FR: This touches upon something you have spoken about before, about this other tension between nature and culture which you are trying to work out through your work.

EN: I think culture separates us. Nature puts us together again. It is a consolation. Nature is not in the third person. We are nature. I don’t think we are something else because I don’t understand anything else but nature in the whole universe. At least we found a name to call it, and this name is ‘nature.’ And of course we are very different than a dog because we can articulate personality, thinking. But it doesn’t mean that this rationality didn’t come from nature. This is all fruit of nature.

You know I can’t stand this living in a search for death – valorizing death. Like you know, I come from a Catholic family, not very Catholic, but I have been baptized. I hate Christianity. It has made a lot of terrible things in this society. But it is not that I am against someone who is Christian or is Jewish or somebody who is Muslim. Anybody, if they want to have a religion, they can have a religion. But I’m not in favor of religion at all. I think religion is not something to congregate people; it is something to separate people. But just about Christianity, this idea that we have a guy dead – and I have huge respect for Christ – but this idea that death is our orientation, I think life should be our orientation. Everything wants to be alive. That’s why we are here. This planet wants to be alive. It was millions of years of micro organisms mixing with other ones, all this evolution for us to be here now. And we can not just f*cking turn our back to that and look to God and think that we are bigger than that, think that culture is bigger than nature.

And that is the feeling I have, and the feeling I have of the arts scene, that nature is more important than culture. And of course culture is super important, but again it is another fruit of nature, another fruit of the weird animal, human being, that is really different than all the other animals, but is still an animal.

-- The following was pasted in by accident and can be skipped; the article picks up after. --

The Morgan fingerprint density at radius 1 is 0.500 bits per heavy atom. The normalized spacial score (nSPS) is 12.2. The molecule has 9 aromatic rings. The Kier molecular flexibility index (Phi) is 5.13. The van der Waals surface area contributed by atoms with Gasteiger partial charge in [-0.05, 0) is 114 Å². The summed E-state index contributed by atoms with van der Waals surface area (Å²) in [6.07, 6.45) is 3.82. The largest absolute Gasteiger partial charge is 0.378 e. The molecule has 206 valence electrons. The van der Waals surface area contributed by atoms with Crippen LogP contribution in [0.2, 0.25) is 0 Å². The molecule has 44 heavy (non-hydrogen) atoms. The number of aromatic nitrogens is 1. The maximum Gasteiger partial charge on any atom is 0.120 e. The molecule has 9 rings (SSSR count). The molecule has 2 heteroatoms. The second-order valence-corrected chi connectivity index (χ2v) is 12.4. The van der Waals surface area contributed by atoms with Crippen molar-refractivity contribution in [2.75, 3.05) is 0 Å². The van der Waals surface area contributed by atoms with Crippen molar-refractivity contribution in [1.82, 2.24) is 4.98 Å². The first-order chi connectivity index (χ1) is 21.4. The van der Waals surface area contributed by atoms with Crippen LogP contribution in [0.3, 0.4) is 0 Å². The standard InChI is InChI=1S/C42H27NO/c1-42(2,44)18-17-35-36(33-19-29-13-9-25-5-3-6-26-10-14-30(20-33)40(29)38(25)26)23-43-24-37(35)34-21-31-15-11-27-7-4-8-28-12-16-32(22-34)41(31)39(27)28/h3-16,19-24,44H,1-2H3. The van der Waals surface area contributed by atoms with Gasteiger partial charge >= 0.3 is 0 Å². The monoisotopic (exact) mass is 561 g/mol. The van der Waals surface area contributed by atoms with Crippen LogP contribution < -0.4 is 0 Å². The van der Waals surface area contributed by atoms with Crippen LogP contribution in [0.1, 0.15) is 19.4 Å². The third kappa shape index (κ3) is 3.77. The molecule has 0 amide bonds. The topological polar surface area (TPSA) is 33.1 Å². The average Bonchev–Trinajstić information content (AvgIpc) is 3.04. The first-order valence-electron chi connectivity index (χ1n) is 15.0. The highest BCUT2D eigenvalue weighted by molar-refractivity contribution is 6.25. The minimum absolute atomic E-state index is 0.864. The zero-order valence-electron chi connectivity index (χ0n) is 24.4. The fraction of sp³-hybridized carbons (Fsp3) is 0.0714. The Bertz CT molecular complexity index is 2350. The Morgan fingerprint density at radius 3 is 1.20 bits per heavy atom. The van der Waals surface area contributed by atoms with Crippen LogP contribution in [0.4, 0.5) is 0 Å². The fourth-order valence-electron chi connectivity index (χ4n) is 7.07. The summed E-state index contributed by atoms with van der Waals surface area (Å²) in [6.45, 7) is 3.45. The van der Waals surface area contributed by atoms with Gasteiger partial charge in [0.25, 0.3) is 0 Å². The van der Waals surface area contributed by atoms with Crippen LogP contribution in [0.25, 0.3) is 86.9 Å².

FR: This brings up a few things I wanted to touch on, this juxtaposition of nature and culture. Where you are from, Rio de Janeiro, is this city in between these boundaries of the mountains and the ocean. And the culture of the city is so much a part, seemingly – or it could be made out to be, of how you approach your work in terms of community and conversation. I mean, we’re lounging here in a sculpture talking, and not standing around it, which has a tinge of what is, at least stereotypically, a kind of a Brazilian, laid back, kind of more sensual more social environment. Is it too much to make those connections between your country and your city and your work?

EN: You are completely right in all of it. It looks like a stereotype, but I think it is more that it is a consequence. I have to tell you something: we have a civilization and we have a huge nature around. It is like a river where you have the big mountains, the sea, the lake, so there is this floating between civilization and nature. It is something that, maybe if I lived in Paris or San Paolo, I would be able to say that. And also this social thing, I am someone who really goes to the beach. I have many friends on the beach, friends I don’t know their second name. They are not my best friends, but they are nearby and they are going to be at a party at my home. And on the beach you have this thing, you lay down on the sand and you are almost naked. The sand is something like a volume. You have this relation to the sun. You get inside of the water, you are floating too – inside – so everything that you see here in a certain way it comes from there. So we have this socialization. That is what I can bring from there in a certain way. It totally shapes sculpture, shapes our personality.